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26 Responses to Daily Haiku: May 29, 2020

  1. Trzrs says:

    Whoa – poignant!

  2. MaryJo says:

    That had to be incredibly hard to write, Alan. And to lose a mother to sepsis…Thank you for sharing such an intimate moment.

    • haikutec says:

      Thanks MaryJo,

      When I decided to go for a Masters Degree in Creative Writing we were all challenged to write incredibly personal work. We could all trust each other, so although it was against my nature, I wrote pieces, and we were all determined to be better poets for that.

      The whole haibun is personal, and still haunts me. My mom lived to be 92 years old, and after my dad’s sudden death, from an unknown congenital heart issue, I strived to make her last years as full and fun as possible.

      mother’s sepsis…
      I help the undertakers
      wrap her away

      Alan Summers
      From “The Green Lady” ekphrastic haibun

      We had a remarkable carer when she broke her hips, and that woman got my mother onto useful meds by being firm by doctors. It meant her very high blood pressure was very much reduced, and my mother had a lot of extra quality years because of that.

      The two undertakers were made up one older experienced man, and one inexperienced younger man. To be frank, neither were impressive, and I had to moreorless take over for a moment. I think the combination of being the son, and my backgrounds in both hospitality and security, both areas have their emergencies, meant I could do that.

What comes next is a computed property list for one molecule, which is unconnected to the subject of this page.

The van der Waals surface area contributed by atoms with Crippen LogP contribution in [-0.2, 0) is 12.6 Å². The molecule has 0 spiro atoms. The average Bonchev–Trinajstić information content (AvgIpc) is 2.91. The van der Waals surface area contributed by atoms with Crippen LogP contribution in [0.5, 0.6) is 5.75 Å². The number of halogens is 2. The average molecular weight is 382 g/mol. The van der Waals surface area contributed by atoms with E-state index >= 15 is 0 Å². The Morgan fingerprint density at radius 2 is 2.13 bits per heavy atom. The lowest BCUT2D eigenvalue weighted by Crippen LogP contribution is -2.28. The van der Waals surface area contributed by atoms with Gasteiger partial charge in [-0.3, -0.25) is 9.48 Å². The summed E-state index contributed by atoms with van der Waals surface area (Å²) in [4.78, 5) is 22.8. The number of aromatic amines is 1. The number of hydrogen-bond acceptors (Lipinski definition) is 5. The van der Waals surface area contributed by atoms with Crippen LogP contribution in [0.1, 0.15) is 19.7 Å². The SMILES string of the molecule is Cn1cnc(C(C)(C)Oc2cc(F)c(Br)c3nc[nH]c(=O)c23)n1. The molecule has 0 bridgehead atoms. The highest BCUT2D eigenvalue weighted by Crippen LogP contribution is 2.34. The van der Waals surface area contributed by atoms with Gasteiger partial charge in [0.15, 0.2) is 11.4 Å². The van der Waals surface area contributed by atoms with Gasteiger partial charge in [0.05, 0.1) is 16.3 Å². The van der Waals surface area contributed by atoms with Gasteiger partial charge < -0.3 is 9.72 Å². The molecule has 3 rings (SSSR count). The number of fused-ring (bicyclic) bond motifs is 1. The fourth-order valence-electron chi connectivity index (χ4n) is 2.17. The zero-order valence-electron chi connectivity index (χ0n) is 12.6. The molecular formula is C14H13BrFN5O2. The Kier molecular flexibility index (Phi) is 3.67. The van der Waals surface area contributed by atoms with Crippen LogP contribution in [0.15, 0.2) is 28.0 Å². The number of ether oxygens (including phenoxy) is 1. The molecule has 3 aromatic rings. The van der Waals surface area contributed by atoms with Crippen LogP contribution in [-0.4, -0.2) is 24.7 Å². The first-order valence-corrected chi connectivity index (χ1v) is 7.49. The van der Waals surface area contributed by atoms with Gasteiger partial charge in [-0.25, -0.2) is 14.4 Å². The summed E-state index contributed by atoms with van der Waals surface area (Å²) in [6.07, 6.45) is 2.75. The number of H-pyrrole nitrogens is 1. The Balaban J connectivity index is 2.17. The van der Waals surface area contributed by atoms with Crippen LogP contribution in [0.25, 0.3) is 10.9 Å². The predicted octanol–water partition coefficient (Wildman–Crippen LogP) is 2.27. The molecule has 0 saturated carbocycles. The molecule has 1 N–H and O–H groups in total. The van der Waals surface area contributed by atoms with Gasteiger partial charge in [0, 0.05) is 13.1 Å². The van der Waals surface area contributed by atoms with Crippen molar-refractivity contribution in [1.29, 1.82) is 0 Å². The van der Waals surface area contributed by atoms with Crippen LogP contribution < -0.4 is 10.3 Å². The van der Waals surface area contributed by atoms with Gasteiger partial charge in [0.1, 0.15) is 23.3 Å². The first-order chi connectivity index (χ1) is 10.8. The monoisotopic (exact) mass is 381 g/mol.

And as my mother was a Batwoman (that’s another haibun) where she was a kind of valet to airforce officers during WWII, it was reversal of roles, to tuck her properly in before they took her out of her nursing home room.

      Thank you again,

  3. Paul Beech says:

    Your pain comes over, Alan. A profoundly affecting haiku.

    Take care,


  4. haikutec says:

    Reblogged this on Haikutec’s Weblog and commented:
    Death is an arc, which comes in many ways, but ultimately only one way.


  5. Maureen Weldon says:

    Yes Alan, Death is our one certainly! And this haiku of yours has a huge impact.

    Best wishes,

  6. What a devastatingly real haiku, Alan. Thank you for sharing this, and to Charlotte for featuring it.


    • haikutec says:

      It does feel like a very tough subject but my mom was always incredibly brave and strong despite being 5 foot and 1 and a half inches tall as an adult shrinking an inch or two in her last years but tough enough just to have the first stage of morphine, so she was fully conscious and yet died peacefully despite the gangrene that killed her at 92 years old.

      There was a lot of laughter in her later years which were absent before, so despite the circumstances, and the bumbling of two men (one experienced one not so much) I have good memories.